Revel in the home of Mardi Gras and fine cuisine
Before you even step foot on New Orleans soil, you'll feel the beat of the music, catch the scent of French delicacies and enjoy the taste the scrumptious seafood gumbo. This mostly low-lying region has a culture that is overflowing with merriment and legendary cuisine. As the home of the Mardi Gras parades and proving ground for prominent Cajun flavor, New Orleans will brighten your year with riverfront attractions, family-friendly tours and museums and some truly palatable French and Cajun cuisine.
Known as the greatest free show around, Mardi Gras began in 1872 as a time of boisterous merriment before the 40 days of lent. Locals have perpetuated the festivities of this fun, family-friendly annual event over the decades, each year adding new traditions. If you miss the dates for Mardi Gras on your trip, you should check out the local Mardi Gras Museums and New Orleans' oldest neighborhood on Bourbon Street in the heart of the French Quarter.
With its lively nightclubs, beer gardens, sports bars, live shows and more, the French Quarter always proves to be a good time. You'll want to pace yourself here, considering this part of New Orleans never has a "last call" and stays open around the clock. Finally, for a sweet ending to the night, take a carriage ride through the picturesque French Quarter before heading back to your bed and breakfast or hotel.
Cruise the Town
In the morning, after your coffee and chicory (the only way to drink coffee in New Orleans), embark on a walking tour or shop your way through the flea markets, cafes and farmers markets at the unique French Market on the riverside of the Lower French Quarter. When you get hungry, you'll be inclined to try New Orleans' unique version of a sandwich: the po'boy. Whether it comes with fried seafood, sausage or hamburger, you'll want to get it "dressed" with all the yummy fixings. Or you can eat at the famed Acme Oyster House to enjoy the best, fresh, hand-shucked oysters in the Gulf and make sure to stop by Muriel Jackson's Square to check out the table they keep set for a ghost every day.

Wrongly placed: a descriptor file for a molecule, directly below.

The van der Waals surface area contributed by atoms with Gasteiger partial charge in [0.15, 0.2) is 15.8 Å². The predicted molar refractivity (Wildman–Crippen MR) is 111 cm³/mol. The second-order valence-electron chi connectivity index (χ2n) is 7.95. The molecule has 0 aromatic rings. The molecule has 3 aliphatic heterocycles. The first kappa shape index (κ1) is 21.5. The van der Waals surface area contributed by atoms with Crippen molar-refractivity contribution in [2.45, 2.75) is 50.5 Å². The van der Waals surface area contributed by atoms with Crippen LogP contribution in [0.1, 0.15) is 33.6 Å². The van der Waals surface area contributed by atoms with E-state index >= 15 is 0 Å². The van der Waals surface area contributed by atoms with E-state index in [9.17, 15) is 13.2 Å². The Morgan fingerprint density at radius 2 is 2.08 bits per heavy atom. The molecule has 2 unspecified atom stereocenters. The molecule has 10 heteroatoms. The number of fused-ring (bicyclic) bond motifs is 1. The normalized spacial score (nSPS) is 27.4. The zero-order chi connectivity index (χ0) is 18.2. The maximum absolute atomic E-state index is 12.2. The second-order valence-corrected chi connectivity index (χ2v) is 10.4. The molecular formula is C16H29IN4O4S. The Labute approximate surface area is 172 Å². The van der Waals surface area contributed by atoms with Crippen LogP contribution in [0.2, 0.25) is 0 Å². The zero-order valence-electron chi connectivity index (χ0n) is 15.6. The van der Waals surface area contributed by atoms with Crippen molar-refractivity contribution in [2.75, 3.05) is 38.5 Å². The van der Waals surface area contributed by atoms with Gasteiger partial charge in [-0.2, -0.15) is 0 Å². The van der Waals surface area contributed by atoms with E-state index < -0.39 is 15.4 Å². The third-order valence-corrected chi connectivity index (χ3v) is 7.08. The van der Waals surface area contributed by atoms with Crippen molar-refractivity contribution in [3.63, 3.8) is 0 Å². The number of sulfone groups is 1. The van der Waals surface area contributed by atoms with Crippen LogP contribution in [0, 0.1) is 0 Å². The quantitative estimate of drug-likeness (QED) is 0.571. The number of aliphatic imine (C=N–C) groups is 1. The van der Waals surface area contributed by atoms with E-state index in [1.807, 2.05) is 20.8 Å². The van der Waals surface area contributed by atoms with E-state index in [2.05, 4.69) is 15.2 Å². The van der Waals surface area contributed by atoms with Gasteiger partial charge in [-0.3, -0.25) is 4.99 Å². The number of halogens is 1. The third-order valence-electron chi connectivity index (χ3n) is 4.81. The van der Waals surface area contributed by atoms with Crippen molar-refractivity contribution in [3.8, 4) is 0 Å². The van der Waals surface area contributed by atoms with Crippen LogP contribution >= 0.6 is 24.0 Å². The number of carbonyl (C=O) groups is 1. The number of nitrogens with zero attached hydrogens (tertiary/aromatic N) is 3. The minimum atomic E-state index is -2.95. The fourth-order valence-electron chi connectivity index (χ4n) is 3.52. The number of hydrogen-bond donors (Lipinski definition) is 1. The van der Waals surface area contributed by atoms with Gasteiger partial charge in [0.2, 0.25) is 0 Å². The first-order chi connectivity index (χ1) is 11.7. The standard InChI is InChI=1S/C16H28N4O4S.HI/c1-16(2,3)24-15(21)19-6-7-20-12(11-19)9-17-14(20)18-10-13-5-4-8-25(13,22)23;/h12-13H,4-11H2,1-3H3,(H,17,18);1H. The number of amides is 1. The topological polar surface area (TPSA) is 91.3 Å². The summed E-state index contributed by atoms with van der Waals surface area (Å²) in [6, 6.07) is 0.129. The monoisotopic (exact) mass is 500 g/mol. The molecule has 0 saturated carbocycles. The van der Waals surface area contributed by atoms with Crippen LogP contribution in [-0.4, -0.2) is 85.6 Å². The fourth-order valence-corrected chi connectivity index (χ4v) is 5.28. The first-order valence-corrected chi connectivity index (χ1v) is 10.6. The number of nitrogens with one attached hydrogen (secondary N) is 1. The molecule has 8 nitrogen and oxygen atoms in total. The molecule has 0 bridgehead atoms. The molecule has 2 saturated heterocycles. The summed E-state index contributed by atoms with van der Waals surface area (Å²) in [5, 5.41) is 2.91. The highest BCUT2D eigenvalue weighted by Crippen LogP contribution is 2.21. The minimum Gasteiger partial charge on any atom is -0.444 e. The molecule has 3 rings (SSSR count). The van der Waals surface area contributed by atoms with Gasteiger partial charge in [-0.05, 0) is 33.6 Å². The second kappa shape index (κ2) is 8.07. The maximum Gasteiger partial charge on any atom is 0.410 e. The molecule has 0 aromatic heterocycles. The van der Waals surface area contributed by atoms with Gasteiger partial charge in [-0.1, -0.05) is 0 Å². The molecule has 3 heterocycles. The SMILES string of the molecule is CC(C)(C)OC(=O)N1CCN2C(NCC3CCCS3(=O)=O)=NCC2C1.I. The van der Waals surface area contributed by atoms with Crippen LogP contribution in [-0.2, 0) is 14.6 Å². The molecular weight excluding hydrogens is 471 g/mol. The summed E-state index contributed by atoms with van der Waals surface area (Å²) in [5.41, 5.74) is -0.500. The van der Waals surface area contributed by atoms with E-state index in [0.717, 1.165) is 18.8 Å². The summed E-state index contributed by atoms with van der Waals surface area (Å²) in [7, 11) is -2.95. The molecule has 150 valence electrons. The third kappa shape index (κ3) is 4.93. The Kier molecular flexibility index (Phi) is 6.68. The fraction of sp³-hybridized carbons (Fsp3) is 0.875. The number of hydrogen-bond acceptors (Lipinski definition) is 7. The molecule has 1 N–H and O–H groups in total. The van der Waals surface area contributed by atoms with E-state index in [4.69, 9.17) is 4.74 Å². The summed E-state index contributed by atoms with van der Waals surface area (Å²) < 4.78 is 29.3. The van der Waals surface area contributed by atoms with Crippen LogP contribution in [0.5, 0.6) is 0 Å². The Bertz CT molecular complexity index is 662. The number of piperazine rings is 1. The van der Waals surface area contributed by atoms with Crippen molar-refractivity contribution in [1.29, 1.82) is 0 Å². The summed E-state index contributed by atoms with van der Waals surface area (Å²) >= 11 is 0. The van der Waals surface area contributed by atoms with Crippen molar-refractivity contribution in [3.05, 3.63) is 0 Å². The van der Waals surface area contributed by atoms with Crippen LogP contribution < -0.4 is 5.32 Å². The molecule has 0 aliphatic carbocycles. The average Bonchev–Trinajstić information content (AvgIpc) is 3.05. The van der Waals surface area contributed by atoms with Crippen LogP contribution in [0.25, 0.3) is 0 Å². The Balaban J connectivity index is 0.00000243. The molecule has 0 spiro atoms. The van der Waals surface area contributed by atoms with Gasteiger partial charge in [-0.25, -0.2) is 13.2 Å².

Before leaving the French Quarter, stop in at the charming Café DuMonde and savor one of their delicious beignets (like a doughnut) and top it off with a delicious chicory coffee.
Next, visit the National World War II Museum, one of 45 fantastic museums throughout the city, for an in-depth look at the story of America at war. The eye-opening exhibits and interactive experiences offered at the museum activate your senses, mind, heart and soul in such a way that it makes your visit unforgettable. Check out the "behind-the-scenes" tours that will enhance your visit.
One great option is the "New Orleans History and Heritage Tour." This excursion is actually a dinner cruise on the Mississippi River aboard the famed Steamboat Natchez. The guide will then lead you back to the shore for a trip around the architectural masterpieces of the French Quarter. Sports fans will later want to visit the Superdome and take an informative tour of this amazing structure. Discover the history and records of the Crescent City's own Super Bowl-winning NFL team, the Saints.
One of the most memorable aspects New Orleans is its soundtrack. The incredible music that seems to be playing nonstop everywhere you go. The rhythm of the city can be felt throughout. There is always blues, jazz, gospel or Zydeco playing anywhere you go in this romantic city. Many visitors fall under the spell of the music that plays here, from live bands at the bars in the French Quarter to music in the streets and at the festivals. Enjoy the wide range of incredible talent at any of the jazz clubs. New Orleans is the birthplace of jazz, after all. Put on your dancing shoes and partake in some authentic Cajun dancing, then fill your plate with some delicious Cajun food at one of the many lively Cajun places, like Mulate's or The Maison.
Don't forget to book a New Orleans cemetery tour to view the final resting place of characters like Voodoo Bloody Mary at the Lafayette Cemetery, a popular site for shooting movies. Since this uniquely situated city is all below sea level, the burial sites are all above ground, which makes for fascinating cemetery tour.
Another excellent way to see the city is by street car, aboard one of three lines: St. Charles, Canal Street, or the Riverfront. The oldest continuously operating streetcar in the world, the St. Charles line, offers mahogany seats, exposed ceiling light bulbs and brass fittings, which embody the charm and romance of this one-of-a-kind city.
For More Information:
New Orleans CVB
Louisiana Department of Culture, Recreation and Tourism